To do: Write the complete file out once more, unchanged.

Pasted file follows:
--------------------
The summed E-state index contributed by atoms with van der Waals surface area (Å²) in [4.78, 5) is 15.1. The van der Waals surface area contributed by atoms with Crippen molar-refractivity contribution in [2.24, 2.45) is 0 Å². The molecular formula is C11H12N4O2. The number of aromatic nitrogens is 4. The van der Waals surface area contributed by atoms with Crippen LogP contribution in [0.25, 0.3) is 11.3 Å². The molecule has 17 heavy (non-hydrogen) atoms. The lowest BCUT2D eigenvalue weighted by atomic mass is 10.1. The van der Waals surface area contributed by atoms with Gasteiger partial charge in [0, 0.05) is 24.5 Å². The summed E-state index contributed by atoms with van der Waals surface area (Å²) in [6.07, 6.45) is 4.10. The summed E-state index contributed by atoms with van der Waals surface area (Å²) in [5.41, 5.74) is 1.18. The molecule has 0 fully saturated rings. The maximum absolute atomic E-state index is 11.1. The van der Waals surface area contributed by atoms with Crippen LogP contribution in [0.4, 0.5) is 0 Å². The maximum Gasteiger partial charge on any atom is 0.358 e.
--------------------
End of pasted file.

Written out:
The summed E-state index contributed by atoms with van der Waals surface area (Å²) in [4.78, 5) is 15.1. The van der Waals surface area contributed by atoms with Crippen molar-refractivity contribution in [2.24, 2.45) is 0 Å². The molecular formula is C11H12N4O2. The number of aromatic nitrogens is 4. The van der Waals surface area contributed by atoms with Crippen LogP contribution in [0.25, 0.3) is 11.3 Å². The molecule has 17 heavy (non-hydrogen) atoms. The lowest BCUT2D eigenvalue weighted by atomic mass is 10.1. The van der Waals surface area contributed by atoms with Gasteiger partial charge in [0, 0.05) is 24.5 Å². The summed E-state index contributed by atoms with van der Waals surface area (Å²) in [6.07, 6.45) is 4.10. The summed E-state index contributed by atoms with van der Waals surface area (Å²) in [5.41, 5.74) is 1.18. The molecule has 0 fully saturated rings. The maximum absolute atomic E-state index is 11.1. The van der Waals surface area contributed by atoms with Crippen LogP contribution in [0.4, 0.5) is 0 Å². The maximum Gasteiger partial charge on any atom is 0.358 e.